In the early 1970s, Star Trek became an unprecedented success in television syndication. Though not considered a success during its initial network run (despite surviving for three seasons), the unexpected - and unexpectedly profitable - popularity of Trek in the after-market and as a merchandising bonanza, surprised more than a few TV executives, and changed their perception of the show's creator somewhat. After several years as something of a TV industry pariah, Gene Roddenberry now found himself to be a desirable commodity... if he could deliver another cash machine like Star Trek.
Well, he gave it a shot - several times.
Warner Brothers Television and CBS decided to give him his first chance, and financed a science fiction pilot film called Genesis II. The premise borrowed liberally from the old Buck Rogers movie serial as well as from Trek - but eschewed the exotic outer space locales prominent in those sources, and the expensive special effects that they would have required.
In 2133, the chamber is uncovered and Hunt is revived by members of a community called PAX - descendants of survivors of a nuclear war who have made the Caverns their home. The leaders of PAX (as their name would suggest) claim that they are a pacifistic society that works to preserve human civilization.
Although suspicious of her, the PAXians are unaware that she is a spy for her people, and whenever they're not around, she works to discredit PAX to Hunt. She actually manages to convince him that they're bad guys - and he's rather easily convinced, because, like most Roddenberry heroes, Hunt's a horndog, and Lyra-a is the hottest chick in the cave - and they "escape" from the PAX complex via the high-speed underground subshuttle, which was part of the 1979 Carlsbad facility, and is somehow still working.
It's an interesting - if morally questionable - premise, with a lot potential to be explored in an ongoing series.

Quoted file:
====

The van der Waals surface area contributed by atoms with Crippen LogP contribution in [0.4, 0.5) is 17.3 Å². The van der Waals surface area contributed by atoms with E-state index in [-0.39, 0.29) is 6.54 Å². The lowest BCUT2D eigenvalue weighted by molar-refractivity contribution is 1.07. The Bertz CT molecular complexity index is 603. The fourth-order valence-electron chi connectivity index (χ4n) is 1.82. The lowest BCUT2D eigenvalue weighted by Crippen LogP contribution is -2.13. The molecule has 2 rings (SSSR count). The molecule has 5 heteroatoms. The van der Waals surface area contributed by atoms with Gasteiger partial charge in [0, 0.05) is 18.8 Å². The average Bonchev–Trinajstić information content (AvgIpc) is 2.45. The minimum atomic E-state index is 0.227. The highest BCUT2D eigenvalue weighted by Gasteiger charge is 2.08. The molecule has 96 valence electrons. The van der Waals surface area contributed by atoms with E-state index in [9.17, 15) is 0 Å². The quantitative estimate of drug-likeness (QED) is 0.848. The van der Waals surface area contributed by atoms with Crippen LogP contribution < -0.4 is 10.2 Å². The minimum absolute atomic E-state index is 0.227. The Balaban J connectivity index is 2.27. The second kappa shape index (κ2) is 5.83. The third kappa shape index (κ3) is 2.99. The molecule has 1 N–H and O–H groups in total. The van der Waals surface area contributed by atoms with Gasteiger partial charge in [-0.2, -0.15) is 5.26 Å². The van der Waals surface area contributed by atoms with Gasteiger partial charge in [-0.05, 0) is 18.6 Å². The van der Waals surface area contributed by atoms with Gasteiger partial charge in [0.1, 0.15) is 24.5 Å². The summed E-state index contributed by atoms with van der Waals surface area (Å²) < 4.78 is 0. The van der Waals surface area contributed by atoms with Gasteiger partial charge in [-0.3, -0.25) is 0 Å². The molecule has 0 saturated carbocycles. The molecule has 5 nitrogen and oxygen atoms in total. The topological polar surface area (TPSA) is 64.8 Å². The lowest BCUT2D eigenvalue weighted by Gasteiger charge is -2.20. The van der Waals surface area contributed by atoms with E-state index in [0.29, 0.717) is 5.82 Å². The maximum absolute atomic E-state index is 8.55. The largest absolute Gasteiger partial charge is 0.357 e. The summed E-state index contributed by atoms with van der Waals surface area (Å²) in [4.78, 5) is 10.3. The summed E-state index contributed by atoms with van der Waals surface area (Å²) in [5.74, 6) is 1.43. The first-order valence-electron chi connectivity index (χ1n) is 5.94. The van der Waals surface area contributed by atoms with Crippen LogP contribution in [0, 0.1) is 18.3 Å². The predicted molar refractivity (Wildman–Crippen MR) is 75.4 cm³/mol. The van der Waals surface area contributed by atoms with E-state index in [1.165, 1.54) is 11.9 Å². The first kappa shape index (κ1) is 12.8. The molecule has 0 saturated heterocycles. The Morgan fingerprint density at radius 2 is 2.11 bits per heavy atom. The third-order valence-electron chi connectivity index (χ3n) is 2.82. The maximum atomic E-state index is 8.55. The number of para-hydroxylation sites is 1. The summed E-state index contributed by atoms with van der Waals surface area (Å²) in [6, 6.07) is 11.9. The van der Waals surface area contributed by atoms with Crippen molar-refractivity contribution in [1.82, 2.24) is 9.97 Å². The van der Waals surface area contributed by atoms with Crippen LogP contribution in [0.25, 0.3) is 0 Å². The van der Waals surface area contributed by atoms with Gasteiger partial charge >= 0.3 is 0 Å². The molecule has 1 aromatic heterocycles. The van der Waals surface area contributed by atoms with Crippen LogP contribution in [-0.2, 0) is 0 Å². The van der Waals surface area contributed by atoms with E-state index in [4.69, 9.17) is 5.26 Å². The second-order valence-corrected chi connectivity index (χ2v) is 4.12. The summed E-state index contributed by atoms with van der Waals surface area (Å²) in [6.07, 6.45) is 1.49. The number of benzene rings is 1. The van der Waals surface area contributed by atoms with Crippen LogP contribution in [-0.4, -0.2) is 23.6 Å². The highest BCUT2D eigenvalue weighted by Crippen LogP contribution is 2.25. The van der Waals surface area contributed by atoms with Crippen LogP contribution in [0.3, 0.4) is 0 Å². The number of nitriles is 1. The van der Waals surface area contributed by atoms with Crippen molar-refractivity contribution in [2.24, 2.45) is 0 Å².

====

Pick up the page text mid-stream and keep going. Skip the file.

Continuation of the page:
Upon my most recent viewing of Genesis II, however, I was struck by how much Roddenberry's pilot borrowed from the 1939 Buck Rogers serial produced by Universal Studios. Not only do both storylines deal with revived 20th Century men in a post-Apocalyptic Earth setting, but both feature good guys living in a hidden underground mountain complex, bad guys (who keep slaves) living in a futuristic city... and the Buck Rogers serial even features the characters using an underground subshuttle similar to the one seen in Genesis II (the Buck shuttle was located on Saturn, but, still)! Hmmm...
The DVD-R of Genesis II from Warner Archives is extraordinarily good-looking, even on my HD-TV. The 1.33:1 "full-frame" transfer is remarkably strong, considering its age, with virtually no distracting print damage or dirt. Colors are bright, and details are sharp. No extra features are provided.
The Warners archive site still doesn't accept my debit card, so I ordered it through a third party dealer at Amazon. Even with shipping, I got a brand-new, unopened disc for about the same price as buying it directly from the Warners Archive site. You can buy it direct from Amazon, too, of course: Genesis II
Dylan Hunt will return... in Planet Earth, the second installment of the "PAX Trilogy!"